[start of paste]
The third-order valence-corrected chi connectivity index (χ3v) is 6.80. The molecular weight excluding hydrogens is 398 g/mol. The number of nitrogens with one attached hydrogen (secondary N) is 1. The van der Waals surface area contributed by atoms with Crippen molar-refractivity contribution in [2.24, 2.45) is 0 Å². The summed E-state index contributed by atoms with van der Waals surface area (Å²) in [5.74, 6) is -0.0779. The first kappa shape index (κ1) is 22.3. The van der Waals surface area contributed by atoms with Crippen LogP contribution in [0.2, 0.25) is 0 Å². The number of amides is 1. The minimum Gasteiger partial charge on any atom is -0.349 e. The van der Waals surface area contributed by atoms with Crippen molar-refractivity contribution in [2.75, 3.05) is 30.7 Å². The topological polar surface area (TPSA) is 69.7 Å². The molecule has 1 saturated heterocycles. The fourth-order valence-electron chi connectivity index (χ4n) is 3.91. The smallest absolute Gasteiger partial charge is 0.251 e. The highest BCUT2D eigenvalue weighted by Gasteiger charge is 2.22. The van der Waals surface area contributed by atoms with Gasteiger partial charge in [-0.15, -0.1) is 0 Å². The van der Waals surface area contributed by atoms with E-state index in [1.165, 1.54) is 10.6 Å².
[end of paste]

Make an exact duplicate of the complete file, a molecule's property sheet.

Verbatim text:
The third-order valence-corrected chi connectivity index (χ3v) is 6.80. The molecular weight excluding hydrogens is 398 g/mol. The number of nitrogens with one attached hydrogen (secondary N) is 1. The van der Waals surface area contributed by atoms with Crippen molar-refractivity contribution in [2.24, 2.45) is 0 Å². The summed E-state index contributed by atoms with van der Waals surface area (Å²) in [5.74, 6) is -0.0779. The first kappa shape index (κ1) is 22.3. The van der Waals surface area contributed by atoms with Crippen LogP contribution in [0.2, 0.25) is 0 Å². The number of amides is 1. The minimum Gasteiger partial charge on any atom is -0.349 e. The van der Waals surface area contributed by atoms with Crippen molar-refractivity contribution in [2.75, 3.05) is 30.7 Å². The topological polar surface area (TPSA) is 69.7 Å². The molecule has 1 saturated heterocycles. The fourth-order valence-electron chi connectivity index (χ4n) is 3.91. The smallest absolute Gasteiger partial charge is 0.251 e. The highest BCUT2D eigenvalue weighted by Gasteiger charge is 2.22. The van der Waals surface area contributed by atoms with Gasteiger partial charge in [-0.15, -0.1) is 0 Å². The van der Waals surface area contributed by atoms with E-state index in [1.165, 1.54) is 10.6 Å².